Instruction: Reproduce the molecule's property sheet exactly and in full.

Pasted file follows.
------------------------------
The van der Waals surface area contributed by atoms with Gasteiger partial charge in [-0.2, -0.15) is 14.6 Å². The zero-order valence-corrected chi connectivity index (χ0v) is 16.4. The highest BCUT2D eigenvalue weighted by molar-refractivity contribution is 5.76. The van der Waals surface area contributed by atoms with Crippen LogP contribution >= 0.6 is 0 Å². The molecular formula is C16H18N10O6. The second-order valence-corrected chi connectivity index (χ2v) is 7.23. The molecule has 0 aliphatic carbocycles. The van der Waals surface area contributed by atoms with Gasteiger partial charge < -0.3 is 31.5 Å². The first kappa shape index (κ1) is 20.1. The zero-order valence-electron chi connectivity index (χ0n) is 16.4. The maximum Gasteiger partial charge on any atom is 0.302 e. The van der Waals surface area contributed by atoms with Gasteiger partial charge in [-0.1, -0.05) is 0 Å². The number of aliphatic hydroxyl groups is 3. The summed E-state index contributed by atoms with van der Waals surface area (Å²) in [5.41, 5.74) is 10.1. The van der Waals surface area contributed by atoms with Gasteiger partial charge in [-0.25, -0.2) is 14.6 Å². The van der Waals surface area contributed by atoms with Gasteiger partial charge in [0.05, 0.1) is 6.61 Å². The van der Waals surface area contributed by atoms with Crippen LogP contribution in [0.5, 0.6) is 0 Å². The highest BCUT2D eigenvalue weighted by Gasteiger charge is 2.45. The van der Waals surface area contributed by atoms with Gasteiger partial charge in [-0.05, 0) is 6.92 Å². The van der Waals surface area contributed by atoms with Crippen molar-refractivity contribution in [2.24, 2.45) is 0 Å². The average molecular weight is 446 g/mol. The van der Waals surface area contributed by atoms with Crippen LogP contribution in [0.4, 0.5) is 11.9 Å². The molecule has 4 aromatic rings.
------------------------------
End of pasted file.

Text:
The van der Waals surface area contributed by atoms with Gasteiger partial charge in [-0.2, -0.15) is 14.6 Å². The zero-order valence-corrected chi connectivity index (χ0v) is 16.4. The highest BCUT2D eigenvalue weighted by molar-refractivity contribution is 5.76. The van der Waals surface area contributed by atoms with Crippen LogP contribution >= 0.6 is 0 Å². The molecular formula is C16H18N10O6. The second-order valence-corrected chi connectivity index (χ2v) is 7.23. The molecule has 0 aliphatic carbocycles. The van der Waals surface area contributed by atoms with Gasteiger partial charge < -0.3 is 31.5 Å². The first kappa shape index (κ1) is 20.1. The zero-order valence-electron chi connectivity index (χ0n) is 16.4. The maximum Gasteiger partial charge on any atom is 0.302 e. The van der Waals surface area contributed by atoms with Gasteiger partial charge in [-0.1, -0.05) is 0 Å². The number of aliphatic hydroxyl groups is 3. The summed E-state index contributed by atoms with van der Waals surface area (Å²) in [5.41, 5.74) is 10.1. The van der Waals surface area contributed by atoms with Gasteiger partial charge in [-0.25, -0.2) is 14.6 Å². The van der Waals surface area contributed by atoms with Gasteiger partial charge in [0.05, 0.1) is 6.61 Å². The van der Waals surface area contributed by atoms with Crippen LogP contribution in [0.5, 0.6) is 0 Å². The highest BCUT2D eigenvalue weighted by Gasteiger charge is 2.45. The van der Waals surface area contributed by atoms with Gasteiger partial charge in [-0.05, 0) is 6.92 Å². The van der Waals surface area contributed by atoms with Crippen molar-refractivity contribution in [2.24, 2.45) is 0 Å². The average molecular weight is 446 g/mol. The van der Waals surface area contributed by atoms with Crippen LogP contribution in [0.4, 0.5) is 11.9 Å². The molecule has 4 aromatic rings.